20.05.2020, 12 noon
Just to report, I spent the last 2 days in procrastination and here I am, making my fourth attempt since yesterday at writing this journal entry. Some days are like this, you know, and it’s okay.
“Learn to forgive yourself” ~ I find myself telling people this a lot of times, especially through my company AkkarBakkar, where we publish stories written by everyday people. We promote the idea of sharing your story with the world and taking pride in your vulnerabilities, but often enough, unfortunately, I’m not able to apply this theory to myself. It’s hard sometimes, more so now, after I’ve spent 75 days in a house arrest declared by me, myself. 6th March was the first day of my self-quarantine. I say quarantine because, before that day, we were all out in the open, interacting with all kinds of people with the virus already in the air. So, I had been exposed I’d say.
So, here’s the thought that’s giving me sleepless nights - a time that I feel is a chance for everyone in the world to unveil the most human side of their personalities, what are we doing with that opportunity?
A time when philanthropy and empathy should come together and do a dance to make the world a better place, why are we doing the opposite? Suddenly, we’re all on ground zero with different start lines, but we are massively co-dependent for the future we’d create for ourselves together. We’ve heard this a lot in political speeches in the past but never have we ever felt so united before. Today, we are truly ‘one’. The young, the poor, all genders, the jobless, the leaders, the politicians, the countries, the children - every single one of them, including the artists, the rich, and the middle-class. It doesn’t matter in what category you fall. The truth is, one move by anyone affects your future directly during this time.
I find it appalling that a country (India) is locked down do strictly because the sensibility of the citizens can’t be trusted. As if we don’t care at all about living our lives to the fullest; and we’ve proved it again and again in the past few days. Some countries are allowing citizens to go to parks, their offices, and maybe bars, trusting them with the responsibility of maintaining ‘physical distance’. India just can’t take that risk.
Why? Because a minute of easing lockdown leads to massive queues with people sticking to each other, traffic jams, and on the other hand, a month of lockdown increases domestic violence cases by 100%. This is the state of our country in a nutshell. There is no aar ya paar because, on every side, there’s a ditch. I almost feel bad for the authorities in power sometimes because when they sit on the table to define policies for this country successfully, they have to keep the stupidity of human beings in mind. So we can complain all we want about the extended lockdown but the fact that remains is that we’re just a bunch of high school brats who need to be kept in check. Without such strict rules and regulations, I’m not sure what would happen with this pandemic in this country.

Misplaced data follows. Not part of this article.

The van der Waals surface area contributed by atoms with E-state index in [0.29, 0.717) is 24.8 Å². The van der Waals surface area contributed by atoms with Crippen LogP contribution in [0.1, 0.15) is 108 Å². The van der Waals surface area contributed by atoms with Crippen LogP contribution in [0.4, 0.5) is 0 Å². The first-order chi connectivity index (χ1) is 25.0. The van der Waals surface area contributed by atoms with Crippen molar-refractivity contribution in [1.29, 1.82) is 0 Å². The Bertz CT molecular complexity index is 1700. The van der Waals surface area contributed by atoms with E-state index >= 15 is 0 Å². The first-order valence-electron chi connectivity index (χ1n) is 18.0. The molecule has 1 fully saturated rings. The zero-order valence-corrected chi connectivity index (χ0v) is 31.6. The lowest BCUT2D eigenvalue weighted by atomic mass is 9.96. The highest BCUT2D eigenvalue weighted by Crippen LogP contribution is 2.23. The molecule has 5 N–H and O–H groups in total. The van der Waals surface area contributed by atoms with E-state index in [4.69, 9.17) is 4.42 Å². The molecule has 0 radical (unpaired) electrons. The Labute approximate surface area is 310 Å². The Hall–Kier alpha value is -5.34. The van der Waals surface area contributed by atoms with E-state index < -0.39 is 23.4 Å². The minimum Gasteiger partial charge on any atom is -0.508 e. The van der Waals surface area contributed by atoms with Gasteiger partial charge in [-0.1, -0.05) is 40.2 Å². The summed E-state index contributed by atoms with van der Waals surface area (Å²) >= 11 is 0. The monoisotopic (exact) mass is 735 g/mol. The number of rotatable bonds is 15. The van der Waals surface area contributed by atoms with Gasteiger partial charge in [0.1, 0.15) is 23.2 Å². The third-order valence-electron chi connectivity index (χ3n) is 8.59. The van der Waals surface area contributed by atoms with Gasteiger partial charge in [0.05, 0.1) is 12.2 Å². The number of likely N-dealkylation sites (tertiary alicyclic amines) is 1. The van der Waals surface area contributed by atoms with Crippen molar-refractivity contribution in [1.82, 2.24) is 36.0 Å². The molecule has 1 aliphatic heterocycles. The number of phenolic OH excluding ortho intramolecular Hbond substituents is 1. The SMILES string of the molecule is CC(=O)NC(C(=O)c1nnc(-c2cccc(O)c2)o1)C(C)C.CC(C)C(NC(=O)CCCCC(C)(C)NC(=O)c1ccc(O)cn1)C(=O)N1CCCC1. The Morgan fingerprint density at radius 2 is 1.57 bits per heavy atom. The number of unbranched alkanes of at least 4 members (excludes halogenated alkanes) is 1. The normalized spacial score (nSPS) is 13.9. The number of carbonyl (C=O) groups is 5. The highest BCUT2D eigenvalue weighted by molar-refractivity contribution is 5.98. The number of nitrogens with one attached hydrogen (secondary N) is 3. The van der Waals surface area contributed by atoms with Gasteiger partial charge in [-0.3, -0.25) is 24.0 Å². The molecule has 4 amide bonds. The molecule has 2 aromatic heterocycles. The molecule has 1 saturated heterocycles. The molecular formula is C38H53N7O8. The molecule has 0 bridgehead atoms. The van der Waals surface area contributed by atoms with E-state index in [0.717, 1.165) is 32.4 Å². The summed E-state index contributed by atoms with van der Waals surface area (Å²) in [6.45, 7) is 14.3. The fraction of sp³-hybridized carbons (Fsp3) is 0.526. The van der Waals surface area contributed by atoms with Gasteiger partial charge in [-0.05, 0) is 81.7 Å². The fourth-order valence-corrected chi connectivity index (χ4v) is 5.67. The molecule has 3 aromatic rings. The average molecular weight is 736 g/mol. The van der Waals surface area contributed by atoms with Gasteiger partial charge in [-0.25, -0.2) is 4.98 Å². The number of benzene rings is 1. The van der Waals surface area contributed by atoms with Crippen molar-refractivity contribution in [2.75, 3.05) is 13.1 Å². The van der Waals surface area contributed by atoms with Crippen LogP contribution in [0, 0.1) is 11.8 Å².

And it is our fault that we need to be begged to be responsible citizens. To say the least, it’s a sad state of affairs.
Hopefully, we’ve had our learnings from the two months of this house arrest because if we haven’t, I don’t know what kind of a crisis we’re waiting for to correct ourselves. We’ve been breathing clean air devoid of the pollution, we are arresting people who are breaking the code of conduct, we are living a sustainable life so the home chores don’t pile up, we have finally understood the meaning of ‘less is more’. They say it takes 21 days to make a habit- if after a few months of living such a life does not result in a planet of sensible human beings, I don’t know what it’ll take. If we’re able to continue living this life, we may save the planet one day and the global climate crisis will be a thing of the past. It’s the planet giving us a chance to live a more fulfilling and long life, I guess.
I just finished watching Michelle Obama’s documentary yesterday on Netflix - “Becoming”. I think I cried more than I watched. I don’t know whether I cried because I related so much to every word that this fine woman uttered in this documentary, or because she was so hopeful about the generations to come and I see no hope, or maybe watching the way she treated the people around her with so much love and affection filled my heart with warmth? She said it in the context of America- that there are decent human beings and there is a lot of good out there. I take that in the context of the world at large and my country I guess. Sadly, I see none of the two in practice around me, outside of my house (if at all, there will be an ‘outside’ anytime soon).
The helplessness is striking me hard. With the domestic violence when you’re home and massive spread of coronavirus if the lockdown is lifted. I can’t see this as an easy problem for any country to deal with.
If you’re reading this, do leave me a comment with your hopeful messages to the country, to people locked down in the worst scenarios, to the people making big decisions for their companies/families/country during this time to keep going.